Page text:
June 13, 2012

Asceticism and Ecclesiology

From an interview with Metropolitan Hierotheos of Nafpaktos:

Question: Now we would like to tackle the sensitive question of the relation between monastic experience and the Catholicity of the Church. Namely, we are witnessing cases when in some circles (especially in our country) opinions are being put forward that assert certain superiority of “asceticism” and “prayer of the heart and mind” even in the respect of the canonical order of the Church and its One Liturgy; and this is going as far as to use such claims often as a justification for seceding from the Church and persisting in schism. In brief, we would like to hear your stance concerning this phenomenon; specifically, whether “asceticism” and “prayer of the heart and mind” have any meaning outside the liturgical and canonical unity of the entire Orthodox Church?

Answer: Ever since Saint Irenaeus, the Fathers of the Church have taught us that the Church is very closely connected with Orthodoxy and the Holy Eucharist. The Church is the “Body of Christ and a communion of deification”, Orthodoxy is the correct teaching and life of the Church and the Holy Eucharist is the true praxis of the Church. All three of them are connected to each other and none is overemphasized or underrated versus the others. A “Church” without Orthodoxy and Holy Eucharist is a conventicle. “Orthodoxy” without Church and the Holy Eucharist is a heretical school, and “Holy Eucharist” without Orthodoxy and Church is a simple religious gathering.

We should view the relationship between asceticism, the noetic prayer of the heart and the Holy Eucharist in this context. The Holy Eucharist is in the center of Church life, because through the Holy Eucharist we receive communion of the Body and Blood of Christ, but the Holy Eucharist presupposes asceticism and the noetic prayer of the heart. Both asceticism and the noetic prayer of the heart refer to the Holy Eucharist. Neither is the Holy Eucharist performed without preconditions nor is the noetic prayer separated from the Holy Eucharist. Both of these extreme autonomous situations cause ecclesiological problems. He who lives ascetically and has noetic prayer of the heart without the Holy Eucharist is influenced by misbegotten and erring conditions. He who lives the Holy Eucharist without the preconditions of asceticism lives in a mechanistic way in the Church.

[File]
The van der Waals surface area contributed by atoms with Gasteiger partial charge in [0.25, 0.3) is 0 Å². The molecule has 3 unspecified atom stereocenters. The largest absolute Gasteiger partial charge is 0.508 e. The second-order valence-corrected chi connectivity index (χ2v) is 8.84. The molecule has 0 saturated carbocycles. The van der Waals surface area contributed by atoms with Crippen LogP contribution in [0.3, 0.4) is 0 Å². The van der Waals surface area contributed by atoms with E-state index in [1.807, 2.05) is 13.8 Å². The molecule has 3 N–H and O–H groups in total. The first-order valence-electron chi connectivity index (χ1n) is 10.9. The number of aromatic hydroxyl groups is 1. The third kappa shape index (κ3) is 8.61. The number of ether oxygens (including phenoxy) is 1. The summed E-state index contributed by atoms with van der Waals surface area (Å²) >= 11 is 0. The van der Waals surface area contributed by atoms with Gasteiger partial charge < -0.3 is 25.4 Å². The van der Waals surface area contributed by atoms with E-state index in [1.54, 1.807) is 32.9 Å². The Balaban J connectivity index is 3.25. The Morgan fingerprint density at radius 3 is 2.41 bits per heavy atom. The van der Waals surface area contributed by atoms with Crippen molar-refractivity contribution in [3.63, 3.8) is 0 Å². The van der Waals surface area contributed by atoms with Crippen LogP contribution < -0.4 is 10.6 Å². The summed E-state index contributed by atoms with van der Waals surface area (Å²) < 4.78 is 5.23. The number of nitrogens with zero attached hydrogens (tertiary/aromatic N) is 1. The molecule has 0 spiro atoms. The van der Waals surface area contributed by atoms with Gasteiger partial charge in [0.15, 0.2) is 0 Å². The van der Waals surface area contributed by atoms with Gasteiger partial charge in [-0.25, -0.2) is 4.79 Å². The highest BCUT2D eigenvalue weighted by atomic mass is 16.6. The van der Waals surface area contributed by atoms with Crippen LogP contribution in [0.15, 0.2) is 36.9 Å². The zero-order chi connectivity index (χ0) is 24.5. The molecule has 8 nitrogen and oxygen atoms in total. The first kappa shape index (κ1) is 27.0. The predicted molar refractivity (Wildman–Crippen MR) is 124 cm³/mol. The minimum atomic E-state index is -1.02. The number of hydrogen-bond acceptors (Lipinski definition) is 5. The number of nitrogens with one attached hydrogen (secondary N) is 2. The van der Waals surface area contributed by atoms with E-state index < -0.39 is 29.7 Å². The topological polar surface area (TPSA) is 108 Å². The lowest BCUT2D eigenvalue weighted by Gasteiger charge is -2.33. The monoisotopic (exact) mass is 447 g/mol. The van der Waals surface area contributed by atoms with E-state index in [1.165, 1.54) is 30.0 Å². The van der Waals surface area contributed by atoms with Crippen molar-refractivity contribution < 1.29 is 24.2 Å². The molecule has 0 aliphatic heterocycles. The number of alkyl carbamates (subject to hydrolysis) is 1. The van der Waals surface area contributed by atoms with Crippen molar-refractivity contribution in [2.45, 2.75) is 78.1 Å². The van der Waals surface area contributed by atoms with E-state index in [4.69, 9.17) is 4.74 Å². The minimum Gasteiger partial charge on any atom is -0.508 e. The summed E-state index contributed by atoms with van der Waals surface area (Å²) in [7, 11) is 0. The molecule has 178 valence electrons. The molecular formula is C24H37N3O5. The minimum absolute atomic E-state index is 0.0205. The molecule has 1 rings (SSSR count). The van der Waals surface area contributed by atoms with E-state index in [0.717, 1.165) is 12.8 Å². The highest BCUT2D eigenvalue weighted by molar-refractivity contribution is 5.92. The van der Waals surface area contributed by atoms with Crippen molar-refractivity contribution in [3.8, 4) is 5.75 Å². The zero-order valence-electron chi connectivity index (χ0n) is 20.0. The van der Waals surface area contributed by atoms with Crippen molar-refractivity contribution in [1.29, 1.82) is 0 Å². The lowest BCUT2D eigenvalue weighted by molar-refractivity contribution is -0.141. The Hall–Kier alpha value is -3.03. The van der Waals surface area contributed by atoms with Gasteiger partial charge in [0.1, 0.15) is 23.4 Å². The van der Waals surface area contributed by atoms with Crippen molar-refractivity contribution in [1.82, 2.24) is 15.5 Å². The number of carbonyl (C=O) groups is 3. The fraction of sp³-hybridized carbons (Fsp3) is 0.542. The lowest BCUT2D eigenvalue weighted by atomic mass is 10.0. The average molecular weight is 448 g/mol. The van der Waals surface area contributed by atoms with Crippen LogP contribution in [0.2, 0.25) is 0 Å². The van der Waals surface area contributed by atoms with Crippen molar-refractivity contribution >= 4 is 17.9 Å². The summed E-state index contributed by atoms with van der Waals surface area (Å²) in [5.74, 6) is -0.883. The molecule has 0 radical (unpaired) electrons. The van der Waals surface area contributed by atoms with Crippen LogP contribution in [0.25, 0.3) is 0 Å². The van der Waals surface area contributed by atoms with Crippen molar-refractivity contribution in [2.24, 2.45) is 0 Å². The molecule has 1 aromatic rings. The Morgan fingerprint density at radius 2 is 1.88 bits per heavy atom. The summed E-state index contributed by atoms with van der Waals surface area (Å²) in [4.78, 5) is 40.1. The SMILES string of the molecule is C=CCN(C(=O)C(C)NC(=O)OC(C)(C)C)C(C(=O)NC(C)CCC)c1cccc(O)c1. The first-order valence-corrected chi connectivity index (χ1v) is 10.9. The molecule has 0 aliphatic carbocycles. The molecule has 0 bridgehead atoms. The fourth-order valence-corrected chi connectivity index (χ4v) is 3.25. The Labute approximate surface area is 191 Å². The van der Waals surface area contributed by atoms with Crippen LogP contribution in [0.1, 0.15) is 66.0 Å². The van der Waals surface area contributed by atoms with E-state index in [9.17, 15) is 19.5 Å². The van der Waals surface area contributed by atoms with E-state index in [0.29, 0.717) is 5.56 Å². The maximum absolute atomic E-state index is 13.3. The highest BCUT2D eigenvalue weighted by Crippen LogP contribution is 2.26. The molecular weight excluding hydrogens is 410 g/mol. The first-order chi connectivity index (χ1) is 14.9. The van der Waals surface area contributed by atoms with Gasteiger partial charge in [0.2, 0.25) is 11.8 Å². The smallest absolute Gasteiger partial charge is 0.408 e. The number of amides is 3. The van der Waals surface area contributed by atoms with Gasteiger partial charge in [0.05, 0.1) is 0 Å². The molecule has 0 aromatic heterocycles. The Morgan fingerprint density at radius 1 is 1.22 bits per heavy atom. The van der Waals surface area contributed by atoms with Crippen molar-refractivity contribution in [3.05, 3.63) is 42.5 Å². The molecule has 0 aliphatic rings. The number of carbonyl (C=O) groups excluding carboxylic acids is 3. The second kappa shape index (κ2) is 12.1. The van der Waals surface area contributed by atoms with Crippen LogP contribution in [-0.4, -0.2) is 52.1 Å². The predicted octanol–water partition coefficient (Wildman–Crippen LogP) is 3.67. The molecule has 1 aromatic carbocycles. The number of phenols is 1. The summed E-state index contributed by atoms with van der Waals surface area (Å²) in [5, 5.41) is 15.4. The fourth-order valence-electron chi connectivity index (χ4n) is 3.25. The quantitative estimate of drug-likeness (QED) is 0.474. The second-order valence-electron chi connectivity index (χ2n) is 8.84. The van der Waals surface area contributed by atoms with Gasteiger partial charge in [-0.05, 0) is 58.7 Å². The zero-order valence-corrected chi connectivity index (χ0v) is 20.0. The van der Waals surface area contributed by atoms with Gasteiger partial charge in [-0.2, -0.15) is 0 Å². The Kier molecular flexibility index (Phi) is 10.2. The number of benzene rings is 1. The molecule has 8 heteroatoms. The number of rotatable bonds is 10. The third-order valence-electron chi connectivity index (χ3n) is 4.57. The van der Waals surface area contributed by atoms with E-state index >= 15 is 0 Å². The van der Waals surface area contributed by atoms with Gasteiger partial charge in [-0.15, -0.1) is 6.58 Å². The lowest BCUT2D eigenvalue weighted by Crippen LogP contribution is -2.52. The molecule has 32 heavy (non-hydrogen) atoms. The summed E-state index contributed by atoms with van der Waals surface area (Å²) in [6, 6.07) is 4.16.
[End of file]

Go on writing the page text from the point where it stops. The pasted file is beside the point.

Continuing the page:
Furthermore, it is not possible for spiritual gifts to revoke the canonical order of the Church, which is constituted by the Holy Spirit, because the Holy Spirit “constitutes the whole institution of the Church” through the Local and Ecumenical Councils. At the same time, we should not underrate spiritual gifts in the name of canonical order.

In general, a great deal of attention is required regarding autonomous movements and cases of overemphasis on particular aspects of Church life.

From Sobornost, September 2006.